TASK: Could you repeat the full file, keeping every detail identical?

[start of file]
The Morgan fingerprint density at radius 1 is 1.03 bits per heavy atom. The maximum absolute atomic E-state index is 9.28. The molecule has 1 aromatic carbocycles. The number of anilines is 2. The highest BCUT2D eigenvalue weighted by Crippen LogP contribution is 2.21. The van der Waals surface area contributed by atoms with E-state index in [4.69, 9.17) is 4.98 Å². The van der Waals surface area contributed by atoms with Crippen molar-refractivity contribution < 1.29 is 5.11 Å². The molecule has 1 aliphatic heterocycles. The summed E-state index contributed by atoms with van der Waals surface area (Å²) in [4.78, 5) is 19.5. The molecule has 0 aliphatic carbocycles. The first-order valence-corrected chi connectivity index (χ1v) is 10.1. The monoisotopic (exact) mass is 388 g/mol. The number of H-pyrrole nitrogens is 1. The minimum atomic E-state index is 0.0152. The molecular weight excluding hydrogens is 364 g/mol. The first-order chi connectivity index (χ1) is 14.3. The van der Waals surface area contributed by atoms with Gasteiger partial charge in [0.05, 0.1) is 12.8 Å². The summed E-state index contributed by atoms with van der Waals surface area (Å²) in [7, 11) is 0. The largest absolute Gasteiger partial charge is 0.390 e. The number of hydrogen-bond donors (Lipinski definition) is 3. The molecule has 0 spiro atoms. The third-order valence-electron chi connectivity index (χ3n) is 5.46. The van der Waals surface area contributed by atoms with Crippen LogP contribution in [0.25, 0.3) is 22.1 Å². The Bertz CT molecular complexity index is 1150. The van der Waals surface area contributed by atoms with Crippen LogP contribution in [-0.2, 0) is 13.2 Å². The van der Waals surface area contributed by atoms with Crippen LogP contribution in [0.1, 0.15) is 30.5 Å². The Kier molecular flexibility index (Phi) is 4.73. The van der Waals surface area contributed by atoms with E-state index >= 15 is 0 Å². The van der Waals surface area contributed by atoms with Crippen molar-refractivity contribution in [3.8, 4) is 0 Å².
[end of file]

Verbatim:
The Morgan fingerprint density at radius 1 is 1.03 bits per heavy atom. The maximum absolute atomic E-state index is 9.28. The molecule has 1 aromatic carbocycles. The number of anilines is 2. The highest BCUT2D eigenvalue weighted by Crippen LogP contribution is 2.21. The van der Waals surface area contributed by atoms with E-state index in [4.69, 9.17) is 4.98 Å². The van der Waals surface area contributed by atoms with Crippen molar-refractivity contribution < 1.29 is 5.11 Å². The molecule has 1 aliphatic heterocycles. The summed E-state index contributed by atoms with van der Waals surface area (Å²) in [4.78, 5) is 19.5. The molecule has 0 aliphatic carbocycles. The first-order valence-corrected chi connectivity index (χ1v) is 10.1. The monoisotopic (exact) mass is 388 g/mol. The number of H-pyrrole nitrogens is 1. The minimum atomic E-state index is 0.0152. The molecular weight excluding hydrogens is 364 g/mol. The first-order chi connectivity index (χ1) is 14.3. The van der Waals surface area contributed by atoms with Gasteiger partial charge in [0.05, 0.1) is 12.8 Å². The summed E-state index contributed by atoms with van der Waals surface area (Å²) in [7, 11) is 0. The largest absolute Gasteiger partial charge is 0.390 e. The number of hydrogen-bond donors (Lipinski definition) is 3. The molecule has 0 spiro atoms. The third-order valence-electron chi connectivity index (χ3n) is 5.46. The van der Waals surface area contributed by atoms with Crippen LogP contribution in [0.25, 0.3) is 22.1 Å². The Bertz CT molecular complexity index is 1150. The van der Waals surface area contributed by atoms with Crippen LogP contribution in [-0.2, 0) is 13.2 Å². The van der Waals surface area contributed by atoms with Crippen LogP contribution in [0.1, 0.15) is 30.5 Å². The Kier molecular flexibility index (Phi) is 4.73. The van der Waals surface area contributed by atoms with E-state index >= 15 is 0 Å². The van der Waals surface area contributed by atoms with Crippen molar-refractivity contribution in [3.8, 4) is 0 Å².